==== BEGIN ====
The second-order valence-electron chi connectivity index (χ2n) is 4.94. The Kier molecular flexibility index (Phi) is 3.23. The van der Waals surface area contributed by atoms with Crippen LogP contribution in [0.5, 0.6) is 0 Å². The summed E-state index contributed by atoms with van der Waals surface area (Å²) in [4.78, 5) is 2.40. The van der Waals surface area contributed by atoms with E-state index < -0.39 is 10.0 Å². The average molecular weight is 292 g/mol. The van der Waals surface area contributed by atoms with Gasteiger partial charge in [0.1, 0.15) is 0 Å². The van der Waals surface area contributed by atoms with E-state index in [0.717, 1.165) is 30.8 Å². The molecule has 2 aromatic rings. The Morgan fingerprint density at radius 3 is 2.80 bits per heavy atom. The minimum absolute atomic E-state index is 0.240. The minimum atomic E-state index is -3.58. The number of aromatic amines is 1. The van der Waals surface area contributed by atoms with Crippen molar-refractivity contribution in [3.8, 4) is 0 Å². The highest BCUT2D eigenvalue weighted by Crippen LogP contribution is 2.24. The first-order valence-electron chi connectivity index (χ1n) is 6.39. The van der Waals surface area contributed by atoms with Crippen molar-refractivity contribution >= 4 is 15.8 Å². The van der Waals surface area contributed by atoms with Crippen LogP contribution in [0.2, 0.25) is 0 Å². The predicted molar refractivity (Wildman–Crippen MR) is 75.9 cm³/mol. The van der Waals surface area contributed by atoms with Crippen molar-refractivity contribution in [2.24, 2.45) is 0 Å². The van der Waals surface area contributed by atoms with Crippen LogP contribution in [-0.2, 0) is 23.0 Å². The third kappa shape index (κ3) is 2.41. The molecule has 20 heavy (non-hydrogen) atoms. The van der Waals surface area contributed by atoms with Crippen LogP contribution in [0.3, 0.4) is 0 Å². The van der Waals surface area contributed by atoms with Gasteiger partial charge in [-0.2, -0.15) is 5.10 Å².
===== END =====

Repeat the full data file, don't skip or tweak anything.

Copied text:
The second-order valence-electron chi connectivity index (χ2n) is 4.94. The Kier molecular flexibility index (Phi) is 3.23. The van der Waals surface area contributed by atoms with Crippen LogP contribution in [0.5, 0.6) is 0 Å². The summed E-state index contributed by atoms with van der Waals surface area (Å²) in [4.78, 5) is 2.40. The van der Waals surface area contributed by atoms with E-state index < -0.39 is 10.0 Å². The average molecular weight is 292 g/mol. The van der Waals surface area contributed by atoms with Gasteiger partial charge in [0.1, 0.15) is 0 Å². The van der Waals surface area contributed by atoms with E-state index in [0.717, 1.165) is 30.8 Å². The molecule has 2 aromatic rings. The Morgan fingerprint density at radius 3 is 2.80 bits per heavy atom. The minimum absolute atomic E-state index is 0.240. The minimum atomic E-state index is -3.58. The number of aromatic amines is 1. The van der Waals surface area contributed by atoms with Crippen molar-refractivity contribution in [3.8, 4) is 0 Å². The highest BCUT2D eigenvalue weighted by Crippen LogP contribution is 2.24. The first-order valence-electron chi connectivity index (χ1n) is 6.39. The van der Waals surface area contributed by atoms with Crippen molar-refractivity contribution >= 4 is 15.8 Å². The van der Waals surface area contributed by atoms with Crippen LogP contribution in [0.2, 0.25) is 0 Å². The predicted molar refractivity (Wildman–Crippen MR) is 75.9 cm³/mol. The van der Waals surface area contributed by atoms with Crippen molar-refractivity contribution in [2.24, 2.45) is 0 Å². The van der Waals surface area contributed by atoms with Crippen LogP contribution in [-0.2, 0) is 23.0 Å². The third kappa shape index (κ3) is 2.41. The molecule has 20 heavy (non-hydrogen) atoms. The van der Waals surface area contributed by atoms with Crippen LogP contribution in [0.3, 0.4) is 0 Å². The van der Waals surface area contributed by atoms with Gasteiger partial charge in [-0.2, -0.15) is 5.10 Å².